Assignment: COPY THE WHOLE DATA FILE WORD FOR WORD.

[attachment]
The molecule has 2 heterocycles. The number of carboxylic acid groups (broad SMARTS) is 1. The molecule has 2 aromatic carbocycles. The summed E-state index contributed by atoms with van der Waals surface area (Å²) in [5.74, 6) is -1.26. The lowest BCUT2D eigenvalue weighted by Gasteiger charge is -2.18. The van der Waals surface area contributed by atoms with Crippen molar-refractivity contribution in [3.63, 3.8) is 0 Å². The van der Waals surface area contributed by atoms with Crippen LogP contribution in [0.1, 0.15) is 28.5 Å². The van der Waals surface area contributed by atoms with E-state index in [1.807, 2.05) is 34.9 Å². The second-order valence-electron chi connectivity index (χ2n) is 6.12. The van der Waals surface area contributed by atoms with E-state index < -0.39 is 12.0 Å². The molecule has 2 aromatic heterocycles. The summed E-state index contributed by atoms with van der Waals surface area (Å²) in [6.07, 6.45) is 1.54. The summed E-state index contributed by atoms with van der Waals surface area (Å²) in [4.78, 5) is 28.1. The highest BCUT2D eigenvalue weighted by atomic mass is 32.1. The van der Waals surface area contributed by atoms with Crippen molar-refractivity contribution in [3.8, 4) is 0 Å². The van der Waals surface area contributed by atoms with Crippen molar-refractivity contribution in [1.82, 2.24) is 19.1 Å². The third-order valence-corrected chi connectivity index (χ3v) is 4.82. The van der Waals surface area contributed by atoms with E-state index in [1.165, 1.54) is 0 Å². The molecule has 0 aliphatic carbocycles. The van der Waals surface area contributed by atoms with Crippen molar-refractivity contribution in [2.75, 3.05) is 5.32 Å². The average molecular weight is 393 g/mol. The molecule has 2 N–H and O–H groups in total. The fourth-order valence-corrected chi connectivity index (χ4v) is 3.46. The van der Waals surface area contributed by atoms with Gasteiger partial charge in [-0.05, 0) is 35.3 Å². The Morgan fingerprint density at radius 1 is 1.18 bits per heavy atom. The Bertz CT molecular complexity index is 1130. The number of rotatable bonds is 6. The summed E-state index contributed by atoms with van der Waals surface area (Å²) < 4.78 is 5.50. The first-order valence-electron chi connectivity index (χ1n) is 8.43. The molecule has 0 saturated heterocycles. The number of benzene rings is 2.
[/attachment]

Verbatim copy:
The molecule has 2 heterocycles. The number of carboxylic acid groups (broad SMARTS) is 1. The molecule has 2 aromatic carbocycles. The summed E-state index contributed by atoms with van der Waals surface area (Å²) in [5.74, 6) is -1.26. The lowest BCUT2D eigenvalue weighted by Gasteiger charge is -2.18. The van der Waals surface area contributed by atoms with Crippen molar-refractivity contribution in [3.63, 3.8) is 0 Å². The van der Waals surface area contributed by atoms with Crippen LogP contribution in [0.1, 0.15) is 28.5 Å². The van der Waals surface area contributed by atoms with E-state index in [1.807, 2.05) is 34.9 Å². The second-order valence-electron chi connectivity index (χ2n) is 6.12. The van der Waals surface area contributed by atoms with E-state index < -0.39 is 12.0 Å². The molecule has 2 aromatic heterocycles. The summed E-state index contributed by atoms with van der Waals surface area (Å²) in [6.07, 6.45) is 1.54. The summed E-state index contributed by atoms with van der Waals surface area (Å²) in [4.78, 5) is 28.1. The highest BCUT2D eigenvalue weighted by atomic mass is 32.1. The van der Waals surface area contributed by atoms with Crippen molar-refractivity contribution in [3.8, 4) is 0 Å². The van der Waals surface area contributed by atoms with Crippen molar-refractivity contribution in [1.82, 2.24) is 19.1 Å². The third-order valence-corrected chi connectivity index (χ3v) is 4.82. The van der Waals surface area contributed by atoms with E-state index in [1.165, 1.54) is 0 Å². The molecule has 0 aliphatic carbocycles. The van der Waals surface area contributed by atoms with Crippen molar-refractivity contribution in [2.75, 3.05) is 5.32 Å². The average molecular weight is 393 g/mol. The molecule has 2 N–H and O–H groups in total. The fourth-order valence-corrected chi connectivity index (χ4v) is 3.46. The van der Waals surface area contributed by atoms with Gasteiger partial charge in [-0.05, 0) is 35.3 Å². The Morgan fingerprint density at radius 1 is 1.18 bits per heavy atom. The Bertz CT molecular complexity index is 1130. The number of rotatable bonds is 6. The summed E-state index contributed by atoms with van der Waals surface area (Å²) < 4.78 is 5.50. The first-order valence-electron chi connectivity index (χ1n) is 8.43. The molecule has 0 saturated heterocycles. The number of benzene rings is 2.